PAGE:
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October 26, 2015 at 9:08 am

Sorry for the newb question but I am really stuck here. I am trying to use

$SERIAL = (Get-WmiObject win32_bios).serialnumber

Which returns to me something like "MXL1160602"

All I need is the "60602"

I have tried all sorts of trims and replaces and I can not get it to give me the output I want.

I am not getting any errors, when I run the command with a trim or replace it goes through but it still gives me the whole result. The only thing I have found to work so far is $serial -replace "MXL", ""

October 26, 2015 at 9:12 am

$SERIAL.substring($SERIAL.length – 6, 6)

BTW. Your title says trim all but the last six. Your example shows only the last five.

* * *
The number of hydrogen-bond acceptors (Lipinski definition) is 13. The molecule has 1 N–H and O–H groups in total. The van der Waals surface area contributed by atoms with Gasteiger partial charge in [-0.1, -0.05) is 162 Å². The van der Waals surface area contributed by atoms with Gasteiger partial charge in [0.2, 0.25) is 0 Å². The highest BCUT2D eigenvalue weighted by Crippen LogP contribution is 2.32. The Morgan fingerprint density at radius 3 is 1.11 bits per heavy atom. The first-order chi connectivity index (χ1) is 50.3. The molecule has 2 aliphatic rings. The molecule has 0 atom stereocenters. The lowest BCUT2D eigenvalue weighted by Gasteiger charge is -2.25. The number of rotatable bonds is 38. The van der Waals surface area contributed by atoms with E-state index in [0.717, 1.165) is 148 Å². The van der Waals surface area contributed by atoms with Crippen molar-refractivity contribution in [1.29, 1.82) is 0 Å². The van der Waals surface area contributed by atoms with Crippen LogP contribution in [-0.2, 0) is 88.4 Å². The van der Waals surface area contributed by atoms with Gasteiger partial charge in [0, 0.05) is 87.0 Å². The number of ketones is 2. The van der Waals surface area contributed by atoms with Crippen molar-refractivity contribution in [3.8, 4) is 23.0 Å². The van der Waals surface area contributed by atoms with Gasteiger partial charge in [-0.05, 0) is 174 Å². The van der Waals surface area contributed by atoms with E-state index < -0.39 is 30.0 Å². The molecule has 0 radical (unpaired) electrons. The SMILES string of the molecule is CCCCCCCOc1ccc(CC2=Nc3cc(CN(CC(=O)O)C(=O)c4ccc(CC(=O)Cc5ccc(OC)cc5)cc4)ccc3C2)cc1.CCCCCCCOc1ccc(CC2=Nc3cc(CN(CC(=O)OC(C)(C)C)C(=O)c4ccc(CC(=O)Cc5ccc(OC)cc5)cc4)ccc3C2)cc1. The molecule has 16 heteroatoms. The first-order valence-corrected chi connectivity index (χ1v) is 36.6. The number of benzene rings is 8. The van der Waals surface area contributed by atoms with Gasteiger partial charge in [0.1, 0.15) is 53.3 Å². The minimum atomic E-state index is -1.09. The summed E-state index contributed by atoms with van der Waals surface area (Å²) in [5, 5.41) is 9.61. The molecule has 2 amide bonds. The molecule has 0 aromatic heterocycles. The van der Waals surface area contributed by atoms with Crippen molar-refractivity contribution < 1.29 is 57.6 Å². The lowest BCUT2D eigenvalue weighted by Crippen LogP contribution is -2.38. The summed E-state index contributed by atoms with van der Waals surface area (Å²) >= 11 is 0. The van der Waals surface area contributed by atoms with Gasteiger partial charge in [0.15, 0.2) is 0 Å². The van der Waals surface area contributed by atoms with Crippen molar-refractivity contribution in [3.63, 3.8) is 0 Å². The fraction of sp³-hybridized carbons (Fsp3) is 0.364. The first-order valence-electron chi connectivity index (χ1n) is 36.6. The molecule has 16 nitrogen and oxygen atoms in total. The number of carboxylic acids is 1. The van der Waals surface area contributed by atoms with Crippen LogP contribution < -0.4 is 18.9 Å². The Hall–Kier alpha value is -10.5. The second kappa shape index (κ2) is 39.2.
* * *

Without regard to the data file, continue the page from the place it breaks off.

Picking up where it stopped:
October 26, 2015 at 9:30 am

I'd do this: "MXL1160602" -replace '.*?(?=.{1,6}$)'

But then again, I'm one of those weird people who likes to use regex. 😛

(The advantage, though, is that this works regardless of the length of the string. Using String.SubString() will throw an exception if the string is fewer than 6 characters, unless you add a bit of extra code to check for that condition.)

October 26, 2015 at 9:34 am

Another option that works regardless of length:

New-Object string (,@($serial.ToCharArray() | Select-Object -Last 6))

Or, in PowerShell v5:

[string]::new(@($serial.ToCharArray() | Select-Object -Last 6))

October 26, 2015 at 1:08 pm

Another option that works regardless of length:

$Serial.Substring( [math]::Max( 0, $Serial.Length – 6 ) )

October 27, 2015 at 5:50 am

here is my attempt

[string]$serial = $serial[-5..-1]

October 27, 2015 at 9:35 pm

My question is does the serial number data being returned need to be cleaned first?
I gathered serial numbers yesterday and they all had extra characters at the end (5 spaces).

Are you collecting serial numbers from one or many pcs?